By Alyssa McFarland
We all know exercise is beneficial, but how can you keep active when you are worried about falling, or have limited mobility? Fortunately there are a number of gentle exercise forms that can help us get our blood flowing, strengthen our muscles, and make us all around healthier. This article outlines a few of them.
Qigong and Tai Chi are ancient forms of gentle exercise from China. With a series of flowing, slow movements, you can revitalize your whole body.
Swimming is wonderful exercise. It helps in strengthening the heart and lungs, as well as toning the muscles in the rest of the body. Being buoyed up by the water is a pleasant way to be active, with little risk of injury.
Walking is low impact, heart healthy, and helps seniors who have mobility retain it. If walking in Seattle rain doesn’t suit you, walk inside a mall, the grocery store, or even inside your own home. You might even consider walking meditation, which combines staying mindfully present (and the peaceful feelings that can bring) along with consciously walking a simple path.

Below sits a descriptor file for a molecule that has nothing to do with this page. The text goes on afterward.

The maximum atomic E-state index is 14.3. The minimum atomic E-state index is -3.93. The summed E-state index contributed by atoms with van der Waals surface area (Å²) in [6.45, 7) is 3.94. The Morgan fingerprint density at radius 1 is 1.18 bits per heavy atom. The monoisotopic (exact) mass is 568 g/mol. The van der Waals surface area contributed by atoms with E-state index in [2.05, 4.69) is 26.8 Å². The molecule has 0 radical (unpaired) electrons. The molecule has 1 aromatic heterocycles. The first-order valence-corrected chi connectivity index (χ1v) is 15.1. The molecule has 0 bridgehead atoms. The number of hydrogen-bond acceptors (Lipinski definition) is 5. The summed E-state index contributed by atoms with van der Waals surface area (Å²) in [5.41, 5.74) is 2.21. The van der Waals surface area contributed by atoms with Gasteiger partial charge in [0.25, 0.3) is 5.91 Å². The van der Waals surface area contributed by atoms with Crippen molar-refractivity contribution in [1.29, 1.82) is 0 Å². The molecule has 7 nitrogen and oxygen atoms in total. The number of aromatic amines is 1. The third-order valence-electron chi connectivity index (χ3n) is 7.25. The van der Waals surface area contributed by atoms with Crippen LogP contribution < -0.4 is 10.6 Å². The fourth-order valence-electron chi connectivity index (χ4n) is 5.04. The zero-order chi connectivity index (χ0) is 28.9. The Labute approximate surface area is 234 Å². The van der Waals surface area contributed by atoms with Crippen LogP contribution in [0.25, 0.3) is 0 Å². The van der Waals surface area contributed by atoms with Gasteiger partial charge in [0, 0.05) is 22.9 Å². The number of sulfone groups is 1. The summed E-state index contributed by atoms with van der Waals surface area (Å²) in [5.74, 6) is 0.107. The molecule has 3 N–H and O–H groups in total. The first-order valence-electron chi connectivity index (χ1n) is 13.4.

Resistance bands are excellent for preventing age-related muscle loss, as well as osteoporosis. If you’ve done any physical therapy, you are likely familiar with them.
Stretching helps keep muscles loose and long. Tight muscles are not only uncomfortable, but can limit our range of motion. Just doing a bit of stretching in bed before getting up for the day can help you start the day fresh and invigorated.
Chair Exercises: Those who are unable to stand up for any length of time can adapt some of these activities to suit their abilities. I’ve seen examples of many yoga exercises, for example, that have chair-adapted forms.
Please check with your doctor before starting any new exercise program.